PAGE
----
2/22- Pettit workout-The plan was to run a three mile warm up followed by 3 miles at 6 minute pace, 600 meter jog recovery, 3 miles at 5:50 pace, 600 jog recovery, 3 miles at 5:40 pace, and finally a 3 mile cool down to end things. I ran 3 miles at about 6:02 pace and jogged my recovery. I started rolling the second 3 miler and recognized that I was dancing around people in the Pettit and getting a little frustrated. I was riding solo on this workout, so I didn’t have my trusty pace cars…. It made a difference. As I grew impatient and sensed a third 3 miler wouldn’t happen, I tried to finish the 2nd three miler strong. I ran the last mile hard and glanced at my watch when I finished to see a split of 5:39 and a total time of 17:15. (I had hoped for and expected a better effort) I ended up doing my cool down and didn’t worry too much about the down day. I have been frustrated about workouts like these in the past, but I realized this time that I was a little optimistic to think I could do this on my own. I am also coming to the realization that even workouts that don’t turn out great can, in turn, give great fitness benefits.

2/27- Long run-Plan was to roll twenty with the first part outside and finish the last three a little faster in the Pettit. This time I had a partner in crime, Matt Thull, and that helped. We ran 13 outside slowly through some slop. We then ran 7 indoors and dropped it down a little in the end. I ended up finishing the last 2 miles in 6:20 and then 6:14 respectively. It felt pretty good and it was nice to have a Sunday that was a little less lazy than the previous Sunday.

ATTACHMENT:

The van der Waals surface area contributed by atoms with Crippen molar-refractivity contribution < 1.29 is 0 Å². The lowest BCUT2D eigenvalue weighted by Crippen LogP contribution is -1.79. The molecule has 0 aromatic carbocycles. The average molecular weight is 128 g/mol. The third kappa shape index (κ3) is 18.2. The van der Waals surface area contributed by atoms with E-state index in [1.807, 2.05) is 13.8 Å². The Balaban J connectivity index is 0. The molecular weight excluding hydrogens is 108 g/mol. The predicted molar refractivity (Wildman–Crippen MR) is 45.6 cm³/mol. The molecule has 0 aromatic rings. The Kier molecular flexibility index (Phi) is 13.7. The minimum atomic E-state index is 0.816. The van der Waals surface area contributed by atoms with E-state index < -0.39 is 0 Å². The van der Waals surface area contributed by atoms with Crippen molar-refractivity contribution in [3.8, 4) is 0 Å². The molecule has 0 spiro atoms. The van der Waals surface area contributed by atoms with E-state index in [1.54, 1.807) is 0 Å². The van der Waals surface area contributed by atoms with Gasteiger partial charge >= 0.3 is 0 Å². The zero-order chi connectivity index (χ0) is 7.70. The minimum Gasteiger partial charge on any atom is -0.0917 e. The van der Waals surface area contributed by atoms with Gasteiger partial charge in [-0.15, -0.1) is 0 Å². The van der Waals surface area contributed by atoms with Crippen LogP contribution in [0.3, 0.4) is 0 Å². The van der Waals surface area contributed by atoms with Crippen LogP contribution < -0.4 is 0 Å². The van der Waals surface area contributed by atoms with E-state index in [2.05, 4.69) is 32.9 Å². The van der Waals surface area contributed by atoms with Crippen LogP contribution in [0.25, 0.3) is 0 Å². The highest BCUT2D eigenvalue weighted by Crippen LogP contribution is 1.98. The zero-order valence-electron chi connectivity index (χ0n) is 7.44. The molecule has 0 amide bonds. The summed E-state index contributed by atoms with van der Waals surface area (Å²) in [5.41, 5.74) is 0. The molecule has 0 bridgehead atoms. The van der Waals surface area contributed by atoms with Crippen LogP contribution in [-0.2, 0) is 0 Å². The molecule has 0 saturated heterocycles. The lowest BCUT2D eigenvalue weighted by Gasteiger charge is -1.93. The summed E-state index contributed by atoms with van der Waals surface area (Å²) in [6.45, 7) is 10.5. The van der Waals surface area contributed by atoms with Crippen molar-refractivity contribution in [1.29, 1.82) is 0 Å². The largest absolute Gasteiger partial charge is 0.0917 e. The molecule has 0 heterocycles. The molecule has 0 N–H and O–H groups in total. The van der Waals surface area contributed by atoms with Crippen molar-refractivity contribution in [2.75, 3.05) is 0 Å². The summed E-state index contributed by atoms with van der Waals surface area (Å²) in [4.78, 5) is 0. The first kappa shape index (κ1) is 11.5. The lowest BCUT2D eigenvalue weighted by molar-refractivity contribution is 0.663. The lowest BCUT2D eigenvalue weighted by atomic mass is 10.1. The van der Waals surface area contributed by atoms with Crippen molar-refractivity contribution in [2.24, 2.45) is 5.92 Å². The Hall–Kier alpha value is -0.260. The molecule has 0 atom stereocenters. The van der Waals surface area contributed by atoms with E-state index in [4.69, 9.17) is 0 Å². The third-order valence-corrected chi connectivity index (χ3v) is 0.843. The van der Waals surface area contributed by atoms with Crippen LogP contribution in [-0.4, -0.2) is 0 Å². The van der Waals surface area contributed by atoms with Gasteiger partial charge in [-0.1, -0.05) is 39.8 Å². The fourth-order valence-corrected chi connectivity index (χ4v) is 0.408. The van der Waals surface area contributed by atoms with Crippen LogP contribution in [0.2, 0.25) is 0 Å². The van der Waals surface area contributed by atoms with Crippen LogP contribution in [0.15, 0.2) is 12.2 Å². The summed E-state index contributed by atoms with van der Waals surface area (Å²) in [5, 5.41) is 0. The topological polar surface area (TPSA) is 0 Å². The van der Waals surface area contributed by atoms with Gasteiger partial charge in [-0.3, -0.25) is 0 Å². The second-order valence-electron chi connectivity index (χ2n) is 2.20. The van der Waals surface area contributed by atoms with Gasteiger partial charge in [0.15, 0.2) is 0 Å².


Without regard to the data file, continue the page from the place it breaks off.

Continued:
3/2- Pettit Workout- The plan was to run 4-5x 1 mile repeats at faster than 5:20 with a 3 mile warm up and cool down. I had the benefit of Eamon M as a pace car and former college teammate Jeremy Burks also joined in the fun (Jeremy has been in his own very good groove runs and cross trains as he has had injuries related to heavy miles). The plan was to run 79s to 80s on the first quarter and see how 5 teens to 5:20 felt. We ended up running a 5:13, and it felt very good. Jeremy went on to do the rest of the workout on his own. It felt good to run with him again. Eamon and I ran the second repeat in 5:12 and this one felt a little more challenging. The 3rd repeat went out identical to the first 2 (I am very impressed with Eamon’s ability to pace). Coming into the second lap, I thought about how the workout was going well but that running wasn’t that fun. I rolled through ¾ in the same amount of time as I had run on the other two 3:54 but the effort was a little more. I then threw a surprise attack at Eamon as I accelerated on the final quarter….. I also said to him under my breath “this is my last one.” With about 200 to go, I thought I had gapped Eamon and looked over my shoulder to the right. He was right next to me- I hadn’t gapped him. We were heading toward the finish, and I, being the gentleman that I am, let Eamon have the step toward the finish line. We finished in 5:05. Eamon ran one more in 4:57. I would have done another one, but I didn’t want to make Eamon feel bad. I actually felt pretty good about the workout, but don’t have a great explanation regarding stepping on the gas to end the workout one repeat early. I am pleased, however, that the pace is getting a little faster.